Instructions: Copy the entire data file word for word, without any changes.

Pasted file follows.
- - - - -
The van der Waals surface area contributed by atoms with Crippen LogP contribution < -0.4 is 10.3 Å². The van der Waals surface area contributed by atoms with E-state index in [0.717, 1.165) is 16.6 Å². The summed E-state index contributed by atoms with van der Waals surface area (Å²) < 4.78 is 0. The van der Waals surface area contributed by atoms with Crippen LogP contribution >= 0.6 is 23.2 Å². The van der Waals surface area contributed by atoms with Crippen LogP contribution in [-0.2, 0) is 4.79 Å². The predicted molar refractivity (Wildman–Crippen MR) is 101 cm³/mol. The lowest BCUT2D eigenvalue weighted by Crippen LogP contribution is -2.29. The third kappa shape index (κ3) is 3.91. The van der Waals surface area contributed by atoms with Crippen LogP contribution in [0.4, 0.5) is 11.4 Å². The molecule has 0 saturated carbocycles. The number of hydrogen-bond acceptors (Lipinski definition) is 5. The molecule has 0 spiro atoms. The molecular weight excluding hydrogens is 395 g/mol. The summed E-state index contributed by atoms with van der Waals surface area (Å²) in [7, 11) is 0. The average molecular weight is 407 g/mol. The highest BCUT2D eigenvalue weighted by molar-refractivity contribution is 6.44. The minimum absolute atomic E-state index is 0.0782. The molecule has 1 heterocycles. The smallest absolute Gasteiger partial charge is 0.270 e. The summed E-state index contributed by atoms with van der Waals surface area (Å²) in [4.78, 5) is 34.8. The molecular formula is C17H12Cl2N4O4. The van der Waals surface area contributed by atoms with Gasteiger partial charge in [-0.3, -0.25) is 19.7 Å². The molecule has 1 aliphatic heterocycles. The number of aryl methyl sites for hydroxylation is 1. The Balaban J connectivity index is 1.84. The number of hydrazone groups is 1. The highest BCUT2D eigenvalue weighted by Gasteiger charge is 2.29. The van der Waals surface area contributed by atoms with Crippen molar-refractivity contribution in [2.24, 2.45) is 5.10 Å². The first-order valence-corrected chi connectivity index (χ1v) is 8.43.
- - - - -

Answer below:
The van der Waals surface area contributed by atoms with Crippen LogP contribution < -0.4 is 10.3 Å². The van der Waals surface area contributed by atoms with E-state index in [0.717, 1.165) is 16.6 Å². The summed E-state index contributed by atoms with van der Waals surface area (Å²) < 4.78 is 0. The van der Waals surface area contributed by atoms with Crippen LogP contribution >= 0.6 is 23.2 Å². The van der Waals surface area contributed by atoms with Crippen LogP contribution in [-0.2, 0) is 4.79 Å². The predicted molar refractivity (Wildman–Crippen MR) is 101 cm³/mol. The lowest BCUT2D eigenvalue weighted by Crippen LogP contribution is -2.29. The third kappa shape index (κ3) is 3.91. The van der Waals surface area contributed by atoms with Crippen LogP contribution in [0.4, 0.5) is 11.4 Å². The molecule has 0 saturated carbocycles. The number of hydrogen-bond acceptors (Lipinski definition) is 5. The molecule has 0 spiro atoms. The molecular weight excluding hydrogens is 395 g/mol. The summed E-state index contributed by atoms with van der Waals surface area (Å²) in [7, 11) is 0. The average molecular weight is 407 g/mol. The highest BCUT2D eigenvalue weighted by molar-refractivity contribution is 6.44. The minimum absolute atomic E-state index is 0.0782. The molecule has 1 heterocycles. The smallest absolute Gasteiger partial charge is 0.270 e. The summed E-state index contributed by atoms with van der Waals surface area (Å²) in [4.78, 5) is 34.8. The molecular formula is C17H12Cl2N4O4. The van der Waals surface area contributed by atoms with Gasteiger partial charge in [-0.3, -0.25) is 19.7 Å². The molecule has 1 aliphatic heterocycles. The number of aryl methyl sites for hydroxylation is 1. The Balaban J connectivity index is 1.84. The number of hydrazone groups is 1. The highest BCUT2D eigenvalue weighted by Gasteiger charge is 2.29. The van der Waals surface area contributed by atoms with Crippen molar-refractivity contribution in [2.24, 2.45) is 5.10 Å². The first-order valence-corrected chi connectivity index (χ1v) is 8.43.